The United States of Stuff

Tuesday, July 19, 2005

The United States of Stuff

In "Self-Storage Nation" on, Tom Vanderbilt writes:
One in 11 American households, according to a recent survey, owns self-storage space — an increase of some 75 percent from 1995 ... Last year alone saw a 24 percent spike in the number of self-storage units on the market.

How did self storage, or "mini storage," as it's sometimes called, become such an enormous enterprise?

... One distinctly modern phenomenon that helps explain its recent rise is that many high-volume eBay sellers use self storage to house their goods; ironically, these people are sometimes selling goods auctioned off from self-storage units whose owners failed to keep up on the rent.

... Another obvious suspect ... is American consumerism. No other country in the world spends as much on consumer goods.

As Morgan Stanley notes, in just one telling index, "Over the 1996 to 2004 period, annual growth in US personal consumption expenditures averaged 3.9% — nearly double the 2.2% pace recorded elsewhere in the so-called advanced world." The real prices of many consumer goods are as much as 50 percent less than they were a century ago. It's never been so easy for so many to amass so many consumer products.

... But living in a land of wants, not needs, creates its own dilemmas, as evidenced by the concurrent rise of stores like Hold Everything and the Container Store — stuff to hold stuff.

... In the last year, scanning the newspapers, one can find instances in which self-storage units were found to contain: a corpse (more than once); lye, ammonia, and the other detritus of a meth lab; two girls, age four and five, playing inside a padlocked unit to which they, along with their mother, had made their residence as of a week before; the cameras and photographs of a child pornographer; and the "office" of a self-proclaimed gynecologist who in fact had no medical degree.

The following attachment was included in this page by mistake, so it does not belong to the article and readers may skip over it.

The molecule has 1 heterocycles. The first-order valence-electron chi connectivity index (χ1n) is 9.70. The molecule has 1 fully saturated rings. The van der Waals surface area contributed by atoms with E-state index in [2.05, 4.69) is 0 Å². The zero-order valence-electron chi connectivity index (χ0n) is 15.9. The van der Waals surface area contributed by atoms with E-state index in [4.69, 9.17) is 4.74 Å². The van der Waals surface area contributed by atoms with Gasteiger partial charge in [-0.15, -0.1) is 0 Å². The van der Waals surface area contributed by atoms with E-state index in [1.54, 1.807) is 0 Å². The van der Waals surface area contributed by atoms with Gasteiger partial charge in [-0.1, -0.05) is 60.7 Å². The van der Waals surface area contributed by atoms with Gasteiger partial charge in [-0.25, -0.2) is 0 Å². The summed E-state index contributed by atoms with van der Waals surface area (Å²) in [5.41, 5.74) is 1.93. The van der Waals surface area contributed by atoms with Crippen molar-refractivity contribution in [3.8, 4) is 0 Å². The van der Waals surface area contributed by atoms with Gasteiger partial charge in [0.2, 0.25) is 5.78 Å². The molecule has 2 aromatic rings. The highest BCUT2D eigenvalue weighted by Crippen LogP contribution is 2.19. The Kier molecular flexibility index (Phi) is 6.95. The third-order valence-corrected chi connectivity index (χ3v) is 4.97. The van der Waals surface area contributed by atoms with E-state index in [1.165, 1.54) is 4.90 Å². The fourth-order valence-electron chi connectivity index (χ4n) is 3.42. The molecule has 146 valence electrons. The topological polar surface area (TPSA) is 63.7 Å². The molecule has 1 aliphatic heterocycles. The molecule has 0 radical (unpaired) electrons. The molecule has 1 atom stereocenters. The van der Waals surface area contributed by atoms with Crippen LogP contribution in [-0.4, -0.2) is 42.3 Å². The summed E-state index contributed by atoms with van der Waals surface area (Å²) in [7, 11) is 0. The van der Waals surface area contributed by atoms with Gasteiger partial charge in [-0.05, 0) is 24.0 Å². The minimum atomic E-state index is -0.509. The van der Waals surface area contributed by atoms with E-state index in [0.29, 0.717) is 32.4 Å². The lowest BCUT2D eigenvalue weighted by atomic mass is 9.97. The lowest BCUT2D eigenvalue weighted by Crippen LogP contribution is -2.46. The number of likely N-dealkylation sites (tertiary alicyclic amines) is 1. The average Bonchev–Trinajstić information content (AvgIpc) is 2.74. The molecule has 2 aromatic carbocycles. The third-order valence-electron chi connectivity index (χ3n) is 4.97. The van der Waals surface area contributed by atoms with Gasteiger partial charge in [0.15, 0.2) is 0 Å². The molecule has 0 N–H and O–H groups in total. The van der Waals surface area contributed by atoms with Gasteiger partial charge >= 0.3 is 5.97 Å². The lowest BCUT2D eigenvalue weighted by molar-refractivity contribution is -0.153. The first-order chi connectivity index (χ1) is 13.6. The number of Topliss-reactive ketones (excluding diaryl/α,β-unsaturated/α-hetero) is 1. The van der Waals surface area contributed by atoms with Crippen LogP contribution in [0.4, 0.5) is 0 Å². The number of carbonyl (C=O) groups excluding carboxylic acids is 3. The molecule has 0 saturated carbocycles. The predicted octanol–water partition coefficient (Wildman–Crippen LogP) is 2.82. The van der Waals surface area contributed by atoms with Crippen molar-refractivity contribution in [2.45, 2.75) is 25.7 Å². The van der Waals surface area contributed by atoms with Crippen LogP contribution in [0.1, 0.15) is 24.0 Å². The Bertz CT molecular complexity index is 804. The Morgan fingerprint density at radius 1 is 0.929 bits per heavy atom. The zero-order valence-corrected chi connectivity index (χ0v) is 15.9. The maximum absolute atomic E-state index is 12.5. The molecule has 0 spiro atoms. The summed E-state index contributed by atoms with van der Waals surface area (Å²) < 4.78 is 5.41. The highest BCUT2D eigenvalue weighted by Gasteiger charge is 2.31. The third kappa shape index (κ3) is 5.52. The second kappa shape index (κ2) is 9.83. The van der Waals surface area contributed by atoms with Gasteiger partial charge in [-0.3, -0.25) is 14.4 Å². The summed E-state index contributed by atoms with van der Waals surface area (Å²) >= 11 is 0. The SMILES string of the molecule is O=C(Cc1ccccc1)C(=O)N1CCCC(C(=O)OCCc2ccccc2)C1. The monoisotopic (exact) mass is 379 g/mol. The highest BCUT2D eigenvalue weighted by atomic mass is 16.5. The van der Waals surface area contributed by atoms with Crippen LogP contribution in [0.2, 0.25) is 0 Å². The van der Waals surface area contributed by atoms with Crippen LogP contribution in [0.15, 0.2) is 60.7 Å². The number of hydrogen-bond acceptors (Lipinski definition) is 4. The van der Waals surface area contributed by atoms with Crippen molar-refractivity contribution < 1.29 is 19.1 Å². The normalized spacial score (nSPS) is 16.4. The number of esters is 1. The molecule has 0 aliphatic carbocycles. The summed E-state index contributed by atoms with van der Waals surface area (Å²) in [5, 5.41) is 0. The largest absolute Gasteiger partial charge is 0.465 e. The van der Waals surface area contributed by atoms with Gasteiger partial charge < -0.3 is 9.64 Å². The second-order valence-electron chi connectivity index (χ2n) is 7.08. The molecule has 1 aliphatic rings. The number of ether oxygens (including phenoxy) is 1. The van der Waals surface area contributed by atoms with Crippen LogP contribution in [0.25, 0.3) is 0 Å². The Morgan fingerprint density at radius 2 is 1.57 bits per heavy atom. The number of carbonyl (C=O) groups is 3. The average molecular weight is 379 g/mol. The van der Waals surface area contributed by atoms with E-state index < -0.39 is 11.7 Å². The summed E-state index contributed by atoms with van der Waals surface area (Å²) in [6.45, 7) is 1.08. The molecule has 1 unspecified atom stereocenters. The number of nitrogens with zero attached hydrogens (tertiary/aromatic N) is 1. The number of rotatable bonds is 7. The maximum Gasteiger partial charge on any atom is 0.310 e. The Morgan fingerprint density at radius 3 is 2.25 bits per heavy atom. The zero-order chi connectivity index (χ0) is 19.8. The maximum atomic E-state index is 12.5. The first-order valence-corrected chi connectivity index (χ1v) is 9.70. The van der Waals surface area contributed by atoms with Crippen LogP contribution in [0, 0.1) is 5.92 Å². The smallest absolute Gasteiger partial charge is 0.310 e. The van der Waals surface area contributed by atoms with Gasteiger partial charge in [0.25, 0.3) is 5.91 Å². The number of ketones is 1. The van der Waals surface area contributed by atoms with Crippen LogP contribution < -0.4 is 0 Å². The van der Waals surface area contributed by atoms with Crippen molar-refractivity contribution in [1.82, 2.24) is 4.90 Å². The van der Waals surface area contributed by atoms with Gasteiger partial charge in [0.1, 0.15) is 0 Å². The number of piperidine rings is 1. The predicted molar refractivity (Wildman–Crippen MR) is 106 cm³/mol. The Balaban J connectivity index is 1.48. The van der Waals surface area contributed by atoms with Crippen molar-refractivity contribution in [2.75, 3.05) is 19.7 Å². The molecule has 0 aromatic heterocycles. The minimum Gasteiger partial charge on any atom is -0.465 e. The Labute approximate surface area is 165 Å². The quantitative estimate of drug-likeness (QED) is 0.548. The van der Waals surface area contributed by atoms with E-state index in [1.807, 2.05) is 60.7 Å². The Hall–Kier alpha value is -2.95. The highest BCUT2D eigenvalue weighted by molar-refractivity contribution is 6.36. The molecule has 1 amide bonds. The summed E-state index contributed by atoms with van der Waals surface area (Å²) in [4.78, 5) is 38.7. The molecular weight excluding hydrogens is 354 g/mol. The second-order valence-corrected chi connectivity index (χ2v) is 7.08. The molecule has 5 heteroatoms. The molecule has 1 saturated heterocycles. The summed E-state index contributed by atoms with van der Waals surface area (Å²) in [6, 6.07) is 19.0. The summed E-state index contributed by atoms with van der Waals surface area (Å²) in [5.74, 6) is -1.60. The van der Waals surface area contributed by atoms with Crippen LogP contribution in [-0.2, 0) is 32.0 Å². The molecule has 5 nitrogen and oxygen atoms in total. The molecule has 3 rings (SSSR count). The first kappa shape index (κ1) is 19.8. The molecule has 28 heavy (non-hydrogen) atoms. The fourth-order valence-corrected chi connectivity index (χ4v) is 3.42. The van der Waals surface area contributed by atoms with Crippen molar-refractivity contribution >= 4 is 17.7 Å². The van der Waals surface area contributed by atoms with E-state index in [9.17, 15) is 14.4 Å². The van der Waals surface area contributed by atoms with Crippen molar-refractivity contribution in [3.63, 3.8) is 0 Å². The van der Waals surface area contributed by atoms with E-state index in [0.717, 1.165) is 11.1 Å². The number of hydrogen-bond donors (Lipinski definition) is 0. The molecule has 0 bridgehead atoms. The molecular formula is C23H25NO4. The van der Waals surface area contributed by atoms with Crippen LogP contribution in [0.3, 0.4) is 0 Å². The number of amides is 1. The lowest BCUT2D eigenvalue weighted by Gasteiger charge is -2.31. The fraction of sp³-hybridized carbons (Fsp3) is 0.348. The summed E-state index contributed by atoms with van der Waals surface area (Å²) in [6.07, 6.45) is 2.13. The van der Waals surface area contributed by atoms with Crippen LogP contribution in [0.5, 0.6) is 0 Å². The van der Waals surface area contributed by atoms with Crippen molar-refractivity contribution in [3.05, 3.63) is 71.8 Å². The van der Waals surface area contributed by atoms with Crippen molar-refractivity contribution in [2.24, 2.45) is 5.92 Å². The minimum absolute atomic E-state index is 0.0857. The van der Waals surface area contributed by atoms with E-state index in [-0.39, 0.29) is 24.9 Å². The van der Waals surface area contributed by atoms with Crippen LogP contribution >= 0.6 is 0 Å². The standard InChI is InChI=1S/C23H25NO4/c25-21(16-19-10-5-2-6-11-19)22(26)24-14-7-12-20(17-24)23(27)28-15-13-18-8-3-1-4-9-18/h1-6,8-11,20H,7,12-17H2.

Both Timothy McVeigh and Ramsi Yousef stored chemicals in self-storage units, and in 2003 the Department of Homeland Security issued guidance on how storage operators can spot potential terrorists.

... In Topeka, Kan., the "coolest new building" in town, according to one critic, is Flex Storage Systems, a well-lit, natural-wood-accented structure that seems capable, if nothing else, of making self storage safe for the Dwell generation.
Mind you, we're talking about the "coolest new building" in Topeka — that's Wichita without the glitter and the home of Fred Phelps, grand-poopah of homophobes. I suspect this is somewhat like identifying the best beach in Bismarck, N.D.

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